Q&A with Arizona Cardinals Beat Writer: Kent Somers

 Kent Somers, is a beat writer for NFL and Arizona Cardinals for the Arizona Republic and his blog also runs on AZcentral.com. He went to Utah State and has lived in Arizona since 1985. He is active on Twitter, @Kentsomers and is a passionate sports fan.

Taylor: First off, would you tell everyone who you are and what you do?

 Kent Somers: Kent Somers, I’m a sportswriter for The Arizona Republic in Phoenix, and I cover the Arizona Cardinals.

Me: How did you know you wanted to do something in journalism? Was it something you knew all along or was it not until you got to college?

 Somers: I didn’t know it was something I wanted to do until my junior of college. I took some communications classes and was thinking about being a business major. The school newspaper (at Utah State) was looking for help. So I signed up and started writing about sports. I fell in love with it, and I had an advisor and a couple of professors who encouraged me.

Me: Was sports something that you always wanted to do in journalism or did it just work out that way?

 Somers: Sports is what I always wanted to do. I covered regular news for a year or two out of school: city council meetings, courts, etc. I didn’t hate it but I wasn’t passionate about it either. I waited for a sports writing job to open and it did. I was at the Ogden Standard-Examiner in Utah for a couple years before moving to Arizona in 1985.

Me: Are you a Cardinals fan or was it just for the job?

 Somers: I’m not a fan; it’s just the job. I root for a good story, not the team.

Me: What is your favorite part of your job?

 Somers: I like pretty much all of it. I’d have to say I enjoy trying to craft an interesting game story and the longer, enterprise stories I get to do at times. I enjoy writing personality profiles.

Me: What is the worst part about your job?

 Somers: The schedule can interfere with family life. I’ve missed birthdays, holidays, etc. But it’s also given me flexibility. I don’t punch a clock. I’m fortunate because the Cardinals have great media access. Not all NFL teams do.

Me: What is a typical Sunday like for since you cover the Cardinals and the NFL?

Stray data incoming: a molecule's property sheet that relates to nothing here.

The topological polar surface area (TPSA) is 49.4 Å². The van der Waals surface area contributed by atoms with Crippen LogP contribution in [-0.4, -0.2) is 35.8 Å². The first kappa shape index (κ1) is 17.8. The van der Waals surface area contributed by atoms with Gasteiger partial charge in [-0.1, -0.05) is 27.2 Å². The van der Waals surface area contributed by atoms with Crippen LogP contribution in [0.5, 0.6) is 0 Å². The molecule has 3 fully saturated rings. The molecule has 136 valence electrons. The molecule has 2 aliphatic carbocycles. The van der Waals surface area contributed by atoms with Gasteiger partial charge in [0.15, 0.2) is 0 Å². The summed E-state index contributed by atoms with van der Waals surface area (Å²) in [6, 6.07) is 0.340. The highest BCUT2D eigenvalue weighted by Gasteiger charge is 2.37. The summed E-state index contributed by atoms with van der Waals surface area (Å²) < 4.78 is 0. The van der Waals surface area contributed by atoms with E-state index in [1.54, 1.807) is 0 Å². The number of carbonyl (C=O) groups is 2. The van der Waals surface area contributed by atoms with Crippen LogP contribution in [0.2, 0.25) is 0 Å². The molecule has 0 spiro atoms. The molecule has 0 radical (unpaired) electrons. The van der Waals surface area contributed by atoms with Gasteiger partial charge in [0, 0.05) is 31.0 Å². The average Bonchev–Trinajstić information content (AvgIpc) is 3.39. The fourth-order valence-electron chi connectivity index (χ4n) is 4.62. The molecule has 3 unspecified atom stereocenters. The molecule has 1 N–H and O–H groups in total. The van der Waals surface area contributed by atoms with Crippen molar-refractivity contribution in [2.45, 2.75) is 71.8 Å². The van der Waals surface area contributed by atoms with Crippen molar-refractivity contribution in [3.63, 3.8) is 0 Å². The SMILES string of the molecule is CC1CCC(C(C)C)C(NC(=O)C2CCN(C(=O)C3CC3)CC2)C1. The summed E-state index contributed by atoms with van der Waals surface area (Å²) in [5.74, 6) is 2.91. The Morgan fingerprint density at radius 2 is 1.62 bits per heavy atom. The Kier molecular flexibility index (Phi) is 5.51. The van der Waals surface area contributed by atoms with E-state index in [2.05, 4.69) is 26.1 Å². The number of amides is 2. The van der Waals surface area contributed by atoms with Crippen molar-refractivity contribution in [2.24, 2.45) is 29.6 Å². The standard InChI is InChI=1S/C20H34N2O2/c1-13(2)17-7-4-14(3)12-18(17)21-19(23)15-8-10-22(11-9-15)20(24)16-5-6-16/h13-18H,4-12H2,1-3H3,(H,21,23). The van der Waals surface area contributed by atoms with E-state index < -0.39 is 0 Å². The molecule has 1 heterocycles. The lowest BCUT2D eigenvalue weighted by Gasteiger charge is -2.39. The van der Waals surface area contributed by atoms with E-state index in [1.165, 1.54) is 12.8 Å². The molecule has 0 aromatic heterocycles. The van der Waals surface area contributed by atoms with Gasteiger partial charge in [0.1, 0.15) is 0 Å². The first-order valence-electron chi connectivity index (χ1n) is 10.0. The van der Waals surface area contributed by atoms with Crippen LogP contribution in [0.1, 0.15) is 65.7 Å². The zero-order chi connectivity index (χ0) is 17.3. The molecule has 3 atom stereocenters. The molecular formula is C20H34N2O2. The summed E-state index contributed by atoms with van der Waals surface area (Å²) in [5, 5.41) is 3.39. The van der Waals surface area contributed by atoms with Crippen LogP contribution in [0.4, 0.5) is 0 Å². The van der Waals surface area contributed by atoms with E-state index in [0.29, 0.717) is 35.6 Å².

Somers: I arrive at the stadium about 2-3 hours before the game. I try to blog before the game and tweet. I do both during the game, also. On game day, I usually write two regular stories: a gamer and a sidebar. I do three other items for the paper, sort of analytical type stuff. It’s usually a 10-12 hour day.

Me: How important are your relationships with players? Where do you draw the line between being friends and work?

 Somers: It’s a fine line. I don’t consider them friends but I do like many of them. I try to keep a certain distance. That allows me to be as fair as I can be, while also being objective.

Me: What advice do you have for anyone getting into the journalism/sports journalism field?

 Somers: If you’re a writer, write. Find some outlet. Write for a school newspaper, a local newspaper, a web site. It’s always surprised me how many journalism students don’t write on a regular basis. Don’t be nervous about making contacts. Try to find a job anywhere you can when you’re in school. Volunteer to do anything and try to create a niche for yourself.

Me: Is there anything you learned in your career that you wish you knew when you first started?

Somers: Don’t be afraid to ask the tough question. I knew that when I entered the business but it was hard for me to do when I was young. As I’ve grown older, I’ve realized that professional athletes and coaches usually appreciate a direct, no-nonsense question, rather than one that’s couched in a bunch of qualifiers, like “people are saying.

Me: What is your take on how the field of journalism in today’s age with the use of Facebook, Twitter, and other social media? Does it help or hurt?

 Somers: It both helps and hurts. I love the immediacy of it and you can get a good sense of what people are thinking. You get immediate feedback from readers. The downside is that it consumes a lot of time. Most newspapers, including mine, have cut back on staff so we’re all doing more. I don’t have as much time to concentrate on the reporting and writing of a story. The immediacy provided by social media also has a downside. I see information being reported that is poorly sourced. That are so many news outlets that just throw rumors up without efforting to confirm them. That didn’t used to happen. The immediacy also has a downside when deal with fans. Many of them tweet when they’re angry and that gets tiresome.

About taylorg34

Senior journalist at the University of Oregon. Former college baseball player who now is a writer for the PAC 12 and was a writer for Madfriars.com
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